The concept of power line communications (PLC) – or broadband over power line (BPL), which now appears to be emerging as the preferred terminology in the USA – refuses to die, and indeed seems to be enjoying renewed vigour. It has always looked like a good idea in principle – with the potential to provide useful revenue streams from existing T&D assets – but the technology and its proponents have suffered several well documented setbacks over the years, with the departure of key players (notably RWE in recent times) and bold claims for the promise of the technology left unfulfilled.

While there are a number of power line communications installations in use around the world, the technology has yet to make any significant commercial impact, and it has yet to find its niche, ie a job it can do more effectively and cheaply than competing communications technologies.

However, in the USA at least, interest in BPL is growing and momentum seems to be building once more. According to a report by the Shpigler Group, Developments in broadband over power lines, there are now nearly 100 trials and early stage commercial deployments underway in North America, compared with “a handful” in 2002. The report projects that “BPL will ramp up to a $2.5 billion worldwide market for equipment in the next five years, with a long-term outlook of serving more than 14 million customers in the US within ten years.” The understandable reaction to such claims is of course to note that we have heard all this before, several times over. But there are a few indications that might justify cautious optimism in the power line communications business.

Ambient Corp, which now sees itself as a leader in the technology, refers to the desperate situation in 2000, immediately after the spectacular demise of Nor.Web, which had promised so much: “At the turn of the new millennium, PLC seemed destined to be forever a good idea that could not be implemented. The inability to bridge the distribution transformer, installation complexities and inadequate economics appeared to be restraints that the industry simply could not overcome.” But, claims Ambient, “The prevailing gloom in 2000 offered little warning of the huge strides that would soon be made in PLC. A number of events converged to rekindle the promise and to convince utilities that PLC could indeed be a major force.”

Crucial has been progress with the technology itself. From Ambient’s point of view one of the decisive events has been successful development of its coupler technology, which, the company claims, also appears to solve the problem of bridging the distribution transformer. Another key development mentioned by Ambient has been “new modem technology developed by DS2 and others” that has achieved “unprecedented data rates.”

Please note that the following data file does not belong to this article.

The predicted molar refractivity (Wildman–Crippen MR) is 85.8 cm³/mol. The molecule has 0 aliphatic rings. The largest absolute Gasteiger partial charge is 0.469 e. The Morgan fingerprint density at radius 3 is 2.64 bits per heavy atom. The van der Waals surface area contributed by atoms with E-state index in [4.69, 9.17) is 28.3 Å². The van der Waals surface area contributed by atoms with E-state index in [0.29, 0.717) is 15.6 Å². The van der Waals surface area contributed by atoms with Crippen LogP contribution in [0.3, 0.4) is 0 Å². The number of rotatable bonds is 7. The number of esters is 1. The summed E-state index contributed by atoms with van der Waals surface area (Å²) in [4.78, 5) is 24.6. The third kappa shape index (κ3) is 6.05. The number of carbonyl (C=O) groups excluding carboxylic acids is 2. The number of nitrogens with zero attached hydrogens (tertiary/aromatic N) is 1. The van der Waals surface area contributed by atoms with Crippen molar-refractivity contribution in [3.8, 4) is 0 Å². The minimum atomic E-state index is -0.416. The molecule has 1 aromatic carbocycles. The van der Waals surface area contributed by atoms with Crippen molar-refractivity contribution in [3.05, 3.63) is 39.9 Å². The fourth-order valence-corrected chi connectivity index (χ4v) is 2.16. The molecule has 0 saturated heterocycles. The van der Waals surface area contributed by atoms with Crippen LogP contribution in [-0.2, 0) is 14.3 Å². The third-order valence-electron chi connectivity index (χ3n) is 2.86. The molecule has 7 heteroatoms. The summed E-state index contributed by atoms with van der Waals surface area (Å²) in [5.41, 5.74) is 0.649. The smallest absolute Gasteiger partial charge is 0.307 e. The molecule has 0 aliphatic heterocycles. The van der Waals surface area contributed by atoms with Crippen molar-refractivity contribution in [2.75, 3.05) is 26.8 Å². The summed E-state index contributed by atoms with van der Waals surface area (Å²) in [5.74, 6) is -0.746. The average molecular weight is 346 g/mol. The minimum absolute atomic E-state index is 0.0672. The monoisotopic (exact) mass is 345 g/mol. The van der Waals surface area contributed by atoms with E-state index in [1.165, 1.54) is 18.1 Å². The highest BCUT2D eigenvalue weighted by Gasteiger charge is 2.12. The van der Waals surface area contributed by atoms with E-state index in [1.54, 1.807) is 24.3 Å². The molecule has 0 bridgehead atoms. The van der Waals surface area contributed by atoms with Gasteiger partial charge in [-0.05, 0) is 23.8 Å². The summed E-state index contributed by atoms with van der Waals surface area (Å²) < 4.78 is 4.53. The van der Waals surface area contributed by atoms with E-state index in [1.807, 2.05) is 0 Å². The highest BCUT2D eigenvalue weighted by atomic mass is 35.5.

There have also been favourable trends on the demand side, not only the vast rise in demand for consumer broadband services, but also in terms of utility requirements, for example providing two-way communication with customers for such purposes as meter reading, demand-side management, real time pricing, outage management, etc.

On top of this is a more favourable regulatory climate in the USA. New rules adopted by the Federal Communications Commission in October clarified what the BPL equipment suppliers and network operators must do to avoid interference with licensed radio services, for example, and therefore help reduce uncertainties for utilities considering investment in the technology. According to Alan Shark, president of the Power Line Communications Association, this rule change “removes any cloud of doubt regarding the viability of commercial BPL deployment”, which, as you’d expect, is overstating the case. But it has provoked the wrath of the radio hams of the USA – a formidable bunch – who see BPL as a major potential pollutant of their part of the radio spectrum, and whose official body, the American Radio Relay League, has emerged as a leading opponent of BPL.

In contrast, according to a joint statement issued by the FCC and the Federal Energy Regulatory Commission these bodies believe that BPL “holds great promise for the American public.” As well as providing “an opportunity to increase the competitive broadband choices that are available to customers” it could help improve grid reliability and efficiency through such means as “self-healing” network capabilities, facilitation of distributed generation and control of energy use. Such BPL services “should be allowed to develop according to market demands with minimal regulation”, says the joint statement.

And it is not only in the USA that we are seeing a more favourable, or at least clearer, regulatory climate develop for power line communications. The Japanese and the Europeans are reported to be drawing up new regulations, for example.

Meanwhile, the potential markets for BPL in developing countries are also receiving attention. It has been pointed out that in such countries the numbers of households connected to the power grid is much higher than those with conventional, copper wire phone line connections and that this could provide an opportunity for BPL as a cost-effective way of equipping such countries with extensive data and voice networks. Here again the question for BPL proponents is whether the technology can do the job better and more cheaply than the alternatives, eg mobile phones.